You learn that you are eating Chicken Wat and Lamb Wat-two peppery stews- Iab-cottage cheese and yogurt with special herbs giving it an acidic lemon flavor; and Kitfo-ground raw beef, which we are told is considered the dessert of the meal.

No other dessert is served. Coffee comes in on a tray in tiny Japanese cups served black with sugar.

Dinner is concluded with hand-washing again and incense is burned.



How You Can Present an Ethiopian Dinner

You'll need the largest Teflon skillet you can find and a high round tray, at least fifteen inches in diameter.

It would be impossible to make Injera, the pancake which serves as a "tablecloth," for it is made in Ethiopia with Tef, a flour not available here. The closest substitute devised in our test kitchen is a large buckwheat pancake which does not taste exactly like Injera but is similar in texture and color. (You will like the buckwheat pancake more than the actual Injera.)

Make four or five 9- to 10-inch pancakes as the recipe directs and overlap them on the 15 inch tray to look like a "tablecloth," letting the outer edges overlap the tray. Place the tray on a bridge table or a small round table around which your guests are crowded side by side on bridge chairs or stools. (If you prefer you can use a low coffee table with small stools all around and have two or three of your guests sit on the sofa.) Conduct the hand-washing ceremony as described earlier before you serve the meal.

The tray containing the large pancakes should be covered with aluminum foil. Remove the foil when the tray is placed on the table.

Bring in the bowls of Wat, one at a time. Ladle out right on the Injera one portion of Doro (chicken) Wat and one hard-boiled egg to each guest- then serve the Lamb Wat, the lab (a cottage cheese and yogurt mixture), and the Kitfo until the Injera is covered with individual portions of food. Everyone eats from the tray but has his part of the dinner in front of him.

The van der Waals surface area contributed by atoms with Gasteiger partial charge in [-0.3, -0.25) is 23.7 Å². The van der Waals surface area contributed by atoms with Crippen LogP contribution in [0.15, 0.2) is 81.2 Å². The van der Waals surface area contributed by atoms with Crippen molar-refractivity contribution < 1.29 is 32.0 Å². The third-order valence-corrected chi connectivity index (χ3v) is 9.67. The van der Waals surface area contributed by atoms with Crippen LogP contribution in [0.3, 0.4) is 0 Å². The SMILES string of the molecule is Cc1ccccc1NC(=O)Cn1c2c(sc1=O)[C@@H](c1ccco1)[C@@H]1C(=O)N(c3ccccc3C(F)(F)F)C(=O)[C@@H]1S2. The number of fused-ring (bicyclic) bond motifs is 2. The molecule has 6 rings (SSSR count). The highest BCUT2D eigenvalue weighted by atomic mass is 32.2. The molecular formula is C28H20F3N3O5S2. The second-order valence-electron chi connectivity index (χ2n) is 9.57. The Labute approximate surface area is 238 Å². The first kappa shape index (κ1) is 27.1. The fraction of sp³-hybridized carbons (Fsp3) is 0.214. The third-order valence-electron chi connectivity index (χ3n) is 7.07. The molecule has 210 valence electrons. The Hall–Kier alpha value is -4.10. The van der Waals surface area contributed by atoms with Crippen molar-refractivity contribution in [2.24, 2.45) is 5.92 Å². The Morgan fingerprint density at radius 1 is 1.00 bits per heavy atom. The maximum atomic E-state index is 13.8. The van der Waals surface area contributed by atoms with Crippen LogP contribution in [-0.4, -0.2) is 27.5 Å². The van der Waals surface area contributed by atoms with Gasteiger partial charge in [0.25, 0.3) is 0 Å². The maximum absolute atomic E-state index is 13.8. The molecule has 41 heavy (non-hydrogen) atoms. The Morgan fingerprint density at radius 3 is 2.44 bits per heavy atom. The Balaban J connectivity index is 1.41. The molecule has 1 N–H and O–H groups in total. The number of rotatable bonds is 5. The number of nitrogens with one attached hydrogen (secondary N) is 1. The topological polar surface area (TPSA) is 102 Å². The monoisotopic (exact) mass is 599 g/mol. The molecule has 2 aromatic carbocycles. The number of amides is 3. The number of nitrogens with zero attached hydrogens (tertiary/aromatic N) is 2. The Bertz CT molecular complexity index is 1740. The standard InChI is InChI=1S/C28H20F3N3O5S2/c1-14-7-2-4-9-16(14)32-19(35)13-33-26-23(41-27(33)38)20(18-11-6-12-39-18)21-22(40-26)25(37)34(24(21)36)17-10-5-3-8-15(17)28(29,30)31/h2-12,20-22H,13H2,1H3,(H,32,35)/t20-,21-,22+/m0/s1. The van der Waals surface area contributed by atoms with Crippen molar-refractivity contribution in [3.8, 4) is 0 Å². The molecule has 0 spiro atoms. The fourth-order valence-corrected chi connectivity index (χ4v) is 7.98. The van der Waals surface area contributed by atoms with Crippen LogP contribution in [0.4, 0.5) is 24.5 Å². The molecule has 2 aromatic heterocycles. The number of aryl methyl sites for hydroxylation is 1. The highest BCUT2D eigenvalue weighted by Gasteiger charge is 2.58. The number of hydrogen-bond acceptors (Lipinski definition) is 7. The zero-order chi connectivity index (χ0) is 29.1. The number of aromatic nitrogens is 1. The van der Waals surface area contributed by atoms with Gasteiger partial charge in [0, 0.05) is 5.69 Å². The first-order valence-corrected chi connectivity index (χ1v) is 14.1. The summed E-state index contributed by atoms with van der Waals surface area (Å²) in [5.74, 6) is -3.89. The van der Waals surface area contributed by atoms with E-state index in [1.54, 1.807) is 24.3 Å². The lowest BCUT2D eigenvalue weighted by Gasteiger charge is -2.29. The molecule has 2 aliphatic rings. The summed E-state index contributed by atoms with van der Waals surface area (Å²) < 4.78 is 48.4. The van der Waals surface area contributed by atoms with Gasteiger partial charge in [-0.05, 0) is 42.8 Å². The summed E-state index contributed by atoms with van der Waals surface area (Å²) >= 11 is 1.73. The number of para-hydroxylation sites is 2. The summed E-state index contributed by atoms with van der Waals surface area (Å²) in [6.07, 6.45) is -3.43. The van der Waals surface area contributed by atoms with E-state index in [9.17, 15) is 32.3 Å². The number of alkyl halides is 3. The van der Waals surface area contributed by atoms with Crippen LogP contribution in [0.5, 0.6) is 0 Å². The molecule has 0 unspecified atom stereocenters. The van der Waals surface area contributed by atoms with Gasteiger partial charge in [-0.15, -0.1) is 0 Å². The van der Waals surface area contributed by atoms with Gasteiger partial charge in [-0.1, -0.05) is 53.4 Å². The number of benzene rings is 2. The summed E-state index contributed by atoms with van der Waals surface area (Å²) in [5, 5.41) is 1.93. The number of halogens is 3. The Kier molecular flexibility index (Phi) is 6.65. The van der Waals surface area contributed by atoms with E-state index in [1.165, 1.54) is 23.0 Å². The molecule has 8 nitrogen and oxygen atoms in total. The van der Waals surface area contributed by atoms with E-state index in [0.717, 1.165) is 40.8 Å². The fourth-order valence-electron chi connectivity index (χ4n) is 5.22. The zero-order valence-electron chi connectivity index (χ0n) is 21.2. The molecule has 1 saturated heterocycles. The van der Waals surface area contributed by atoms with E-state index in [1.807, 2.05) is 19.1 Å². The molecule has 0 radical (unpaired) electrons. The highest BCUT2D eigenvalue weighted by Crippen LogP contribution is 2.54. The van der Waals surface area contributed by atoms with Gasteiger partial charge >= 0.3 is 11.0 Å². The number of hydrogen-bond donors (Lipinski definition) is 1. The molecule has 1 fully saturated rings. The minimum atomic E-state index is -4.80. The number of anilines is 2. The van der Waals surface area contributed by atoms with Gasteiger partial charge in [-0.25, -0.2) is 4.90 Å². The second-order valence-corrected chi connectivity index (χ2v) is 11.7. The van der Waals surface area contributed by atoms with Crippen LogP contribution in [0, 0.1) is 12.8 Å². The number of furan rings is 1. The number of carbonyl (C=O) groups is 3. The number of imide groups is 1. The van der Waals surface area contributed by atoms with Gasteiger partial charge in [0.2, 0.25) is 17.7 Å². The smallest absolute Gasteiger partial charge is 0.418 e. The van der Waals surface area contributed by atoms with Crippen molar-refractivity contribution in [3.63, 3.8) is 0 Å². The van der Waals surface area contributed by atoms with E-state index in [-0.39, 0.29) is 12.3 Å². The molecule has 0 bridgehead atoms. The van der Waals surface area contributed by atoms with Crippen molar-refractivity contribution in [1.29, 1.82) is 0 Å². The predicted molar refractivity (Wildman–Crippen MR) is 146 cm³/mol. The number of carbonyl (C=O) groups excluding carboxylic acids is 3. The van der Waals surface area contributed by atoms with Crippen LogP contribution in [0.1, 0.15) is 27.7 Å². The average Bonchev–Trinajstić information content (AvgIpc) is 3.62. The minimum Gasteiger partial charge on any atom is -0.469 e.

Keep folding tables handy at easy access to each guest for his beverage- Tella (beer) or just plain carbonated water. If you can find attractive decanters with round bottoms, small enough for one cup, it might be fun to serve the honey wine to each guest in this manner. He would then drink it right from the bottle.

Provide forks for the uninitiated who may give up before they learn to eat in the traditional way. One important warning when using buckwheat Injera; the stews should be thick enough so that they do not soak through the pancake.

When the food and the Injera "tablecloth" are completely consumed, dinner is over.

Coffee in demitasse cups is served right after dinner. Later, much later, you can serve slices of fresh pineapple or melon, and Dabo Kolo, the tiny, fried, snack-like cookies so popular in Ethiopia.



Menu from Ethiopia



    Bread of Ethiopia


  • IAB

    Cottage Cheese and Yogurt



    Chicken Stew with Hard-Boiled Eggs



    Lamb Dices



    Tartar Steak



    Spicy Salad



    Fried Cookies



    Vegetable Stew


  • TEJ

    Honey Wine






    Shopping List for Eight

    Meats, poultry

    1 3-lb. chicken
    2 Ibs. Iamb from leg
    1 Ib. freshly ground lean beef
    1/2 Ib. pepperoni


    1 Ib. cottage cheese
    1/2 pt. yogurt
    1 dozen eggs
    1/2 Ib. butter

    Fruits and Vegetables

    1 bunch parsley
    2 lemons
    3 Ibs. onions
    1-2 melons or seasonal fruit for dessert
    1 1/2 Ibs. tomatoes


    1 bottle white wine, such as Riesling or Soave


    1 box biscuit mix
    1 box buckwheat pancake flour
    1 pint olive oil
    1 Ib. honey
    1 dozen cans mild beer
    2 large bottles soda water
    1 bottle ketchup








    Yield: 5 9-inch pancakes

    Combine: 1 cup BUCKWHEAT PANCAKE MIX

  • 1 cup BISCUIT MIX
    1 EGG

    Add: 1 Tbs. OIL

    1 1/2-2 cups WATER to obtain an easy pouring consistency.

    Bring a 10-inch skillet or a handled griddle pan to medium heat uniformly over the flame. Do not let the pan get too hot.

    Spread 1/2 tsp. OIL over the pan with a brush.

    Fill a measuring cup (with spout) or a large cream pitcher with batter.

    Pour the mixture on the hot pan or griddle in a thin stream starting from the outside and going in circles to the center from left to right. As soon as it bubbles uniformly all over remove from heat. Pancakes should be 9 inches in diameter.

    Place the pan in an oven at 325' for about 1 minute until the top is dry but not brown.

    Arrange the five pancakes overlapping each other so as to completely cover a fifteen-inch tray, thus forming the Injera "tablecloth."